Abstract: Longitudinal Changes in Perceived Collective Efficacy: A Further Analysis of the Fragile Families and Child Wellbeing Data Set (Society for Social Work and Research 27th Annual Conference - Social Work Science and Complex Problems: Battling Inequities + Building Solutions)

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587P Longitudinal Changes in Perceived Collective Efficacy: A Further Analysis of the Fragile Families and Child Wellbeing Data Set

Sunday, January 15, 2023
Phoenix C, 3rd Level (Sheraton Phoenix Downtown)
* noted as presenting author
Fei Pei, PhD, Assistant Professor, Syracuse University, Syracuse, NY
Janie Kleinberg, Graduate Assistant, Syracuse University, Syracuse, NY
Kathryn Maguire-Jack, PhD, Associate Professor, University of Michigan, Ann Arbor, MI
Zhaojun Li, Graduate Assistant, The Ohio State University, Columbus, OH
Xiaomei Li, Graduate Assistant, University of Illinois-Urbana Champaign, Urbana, IL
Background: While there is a significant body of literature surrounding neighborhood factors, very little of existing research offers insights into long-term influences of time-varying neighborhood structural factors on the changes of collective efficacy. There is immense value in building longitudinal relationships between neighborhood structural factors and neighborhood collective efficacy when it comes to identifying key factors and implementing community level interventions. In this study, we aimed to examine 1) the long-term trajectory of collective efficacy reported by caregivers of children from birth to age 15; 2) whether the time-varying neighborhood structural factors are associated with collective efficacy over time.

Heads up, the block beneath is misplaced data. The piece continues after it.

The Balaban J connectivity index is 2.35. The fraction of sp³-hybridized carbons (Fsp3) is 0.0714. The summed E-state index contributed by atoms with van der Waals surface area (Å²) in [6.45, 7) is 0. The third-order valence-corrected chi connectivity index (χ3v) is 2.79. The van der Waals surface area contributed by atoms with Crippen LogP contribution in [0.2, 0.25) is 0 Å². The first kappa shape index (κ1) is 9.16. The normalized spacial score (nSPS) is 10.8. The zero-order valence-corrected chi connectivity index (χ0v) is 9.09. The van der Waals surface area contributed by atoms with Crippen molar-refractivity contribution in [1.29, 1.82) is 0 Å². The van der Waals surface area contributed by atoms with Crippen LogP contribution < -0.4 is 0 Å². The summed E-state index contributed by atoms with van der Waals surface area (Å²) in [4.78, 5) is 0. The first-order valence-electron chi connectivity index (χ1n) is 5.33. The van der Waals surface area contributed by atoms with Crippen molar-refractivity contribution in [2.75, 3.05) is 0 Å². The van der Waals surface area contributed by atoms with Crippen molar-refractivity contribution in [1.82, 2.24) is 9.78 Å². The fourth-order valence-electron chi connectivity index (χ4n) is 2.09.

Methods: This study utilized data from Waves 1 and 3-6 in the Fragile Families and Child Wellbeing Study (N=4,898). At each wave, collective efficacy was measured by two scales: informal social control subscale and social cohesion (Sampson, 1997). Neighborhood structural factors were measured from three aspects: economic disadvantage, residential instability, and ethnic heterogeneity (Sampson & Groves, 1989). Covariates included demographic information collected at Wave 1, as well as neighborhood safety, maternal depression, and focal child movement. SPSS Version 27.0 was used for descriptive and reliability analyses, and Mplus Version 8.0 (Muthén & Muthén, 2017) was used for unconditional and conditional parallel-process latent growth models. Model-fit indices RMSEA, SRMR, and CFI were used to assess the goodness of fit of the models.

Results: This study found that neighborhood social cohesion and informal social control started off high and continued to increase over time. There was significant between-person variability in both the baseline and the growth rate of neighborhood collective efficacy. All covariances among the intercept and slope growth factors of informal social control and social cohesion were significant. Changes in neighborhood structural factors are associated with the changes of collective efficacy over time. The consistent negative estimates suggested that in general, higher economic disadvantage, residential instability, and ethnic heterogeneity were associated with lower neighborhood collective efficacy.

Conclusion: We identified changes in parents’ perception of collective efficacy from children’s birth to 15, as well as the association between neighborhood structural factors and collective efficacy over time. Our study contributed to the community and neighborhood research in two ways: first, the current study extends the knowledge of the trajectory of neighborhood collective efficacy. Knowing the changes of neighborhood collective efficacy could help understand social mobility and further intervene the influences of collective efficacy on individual’s behaviors in time. Second, revealing the time-varying effects of neighborhood structural factors on collective efficacy goes beyond the traditional cross-sectional method, which significantly promotes the knowledge foundation of neighborhood and community research. Understanding the link between structural factors and process factors over time is critical for considering the multiple ways in which neighborhood environments affect residents.